A SNAP STREAK

Instagram is now completely Snapchat

Obsession
Messaging
Obsession
Messaging

Instagram announced today that it has added a new function to its picture-taking software. It introduced the feature in a blog post, as if it were something the world had never seen before:

Today, we’re introducing face filters in the camera, an easy way to turn an ordinary selfie into something fun and entertaining. Whether you’re sitting on the couch at home or you’re out and about, you can use face filters to express yourself and have playful conversations with friends.

The thing is, this concept, like many of the recent new features on Instagram, was lifted entirely from Snapchat.

On Snapchat, the feature is called Lenses, and was rolled out back in 2015. Selfies have not been the same since: Images of people vomiting rainbows, prancing around with dog ears, or in what could be construed as blackface, have pervaded users’ feeds. Both the rainbow and dog-ear filters made appearances in Snapchat’s parent company Snap’s recent IPO filings.

Instagram’s new feature tracks the movement of the user’s face and applies a filter on top of it, very similar to Snapchat’s Lenses. (I wasn’t able to test Instagram’s new feature, however, as the app doesn’t seem to believe that I have a face.)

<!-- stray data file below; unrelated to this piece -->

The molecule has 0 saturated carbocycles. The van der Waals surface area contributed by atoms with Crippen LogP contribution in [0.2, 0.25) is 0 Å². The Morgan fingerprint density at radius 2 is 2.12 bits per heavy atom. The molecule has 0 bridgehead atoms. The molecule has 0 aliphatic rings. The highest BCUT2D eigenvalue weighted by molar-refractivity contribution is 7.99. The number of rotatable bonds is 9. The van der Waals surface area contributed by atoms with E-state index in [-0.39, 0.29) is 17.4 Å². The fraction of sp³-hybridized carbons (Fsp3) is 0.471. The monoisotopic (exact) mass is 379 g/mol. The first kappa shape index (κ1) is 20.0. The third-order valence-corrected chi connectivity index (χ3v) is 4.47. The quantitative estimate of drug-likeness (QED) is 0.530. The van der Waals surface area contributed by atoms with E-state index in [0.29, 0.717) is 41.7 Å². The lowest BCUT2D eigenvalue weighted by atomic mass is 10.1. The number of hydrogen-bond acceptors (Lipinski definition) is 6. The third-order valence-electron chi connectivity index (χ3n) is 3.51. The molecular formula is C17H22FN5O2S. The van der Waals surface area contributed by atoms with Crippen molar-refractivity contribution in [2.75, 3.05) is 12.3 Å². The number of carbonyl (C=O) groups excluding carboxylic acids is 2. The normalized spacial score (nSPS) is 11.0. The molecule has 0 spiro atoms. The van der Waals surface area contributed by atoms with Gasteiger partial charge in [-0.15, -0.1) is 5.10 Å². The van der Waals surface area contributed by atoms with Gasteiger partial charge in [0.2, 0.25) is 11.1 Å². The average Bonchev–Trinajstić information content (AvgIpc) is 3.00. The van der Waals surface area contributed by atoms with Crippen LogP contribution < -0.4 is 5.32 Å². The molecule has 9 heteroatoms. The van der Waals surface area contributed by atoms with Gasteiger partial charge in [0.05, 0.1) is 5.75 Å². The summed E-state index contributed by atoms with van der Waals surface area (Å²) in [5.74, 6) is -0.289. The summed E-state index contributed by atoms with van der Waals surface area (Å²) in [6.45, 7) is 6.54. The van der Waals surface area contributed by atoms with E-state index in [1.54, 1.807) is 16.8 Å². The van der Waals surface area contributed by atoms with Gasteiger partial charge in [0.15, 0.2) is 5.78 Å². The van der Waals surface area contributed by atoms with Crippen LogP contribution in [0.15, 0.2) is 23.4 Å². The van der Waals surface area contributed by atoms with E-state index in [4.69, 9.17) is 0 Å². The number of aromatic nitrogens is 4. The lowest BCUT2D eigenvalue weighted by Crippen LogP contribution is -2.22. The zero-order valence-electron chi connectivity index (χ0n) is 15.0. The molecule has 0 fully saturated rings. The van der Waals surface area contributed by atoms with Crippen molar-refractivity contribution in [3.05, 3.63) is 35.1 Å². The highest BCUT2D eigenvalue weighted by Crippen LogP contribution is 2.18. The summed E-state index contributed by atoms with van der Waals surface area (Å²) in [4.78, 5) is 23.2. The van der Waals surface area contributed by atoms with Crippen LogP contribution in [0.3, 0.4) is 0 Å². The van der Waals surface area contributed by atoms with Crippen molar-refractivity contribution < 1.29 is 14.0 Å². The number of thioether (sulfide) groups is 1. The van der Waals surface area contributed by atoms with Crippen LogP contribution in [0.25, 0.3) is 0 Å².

Instagram is owned by Facebook, which tried to purchase Snapchat for a reported $3 billion in 2013 but was rebuffed by CEO Evan Spiegel. Since then, it seems that Facebook has been intent on copying Snapchat’s success instead. The company first tried to make its own standalone Snapchat competitor app, but failed multiple times to find a wide audience. Since then, it has replicated many aspects of Snapchat within its other apps, including Instagram.

Last year, Facebook launched Instagram Stories, a section of the app that lets users take short videos and photos of their day and post them to a feed that disappears every 24 hours—exactly like an similarly named part of Snapchat’s app. Facebook has launched such features on most of the platforms it controls, including its main social network app.

With the replication of Snapchat’s Lenses, Facebook has now copied virtually the entire photo-sharing experience of Snapchat. At this point, the only feature that Snap offers that Facebook does not is original vertical-video content, but it’s entirely possible that Facebook’s version is right around the corner.

Snap posted a dire earnings report in its first quarter as a public company last week. Even when you strip out the billions of dollars it had to pay out in stock-based compensation to its executives after its IPO, the company continues to be on a trajectory where it costs far more to operate than what it generates in revenue.

Facebook has roughly 1.7 billion more daily active users than Snapchat. If it’s able to copy everything that’s original about Snapchat, what chance does the newly public company have to compete in the long run?


Read this next: Facebook is proof that you don’t need an original idea to be wildly successful

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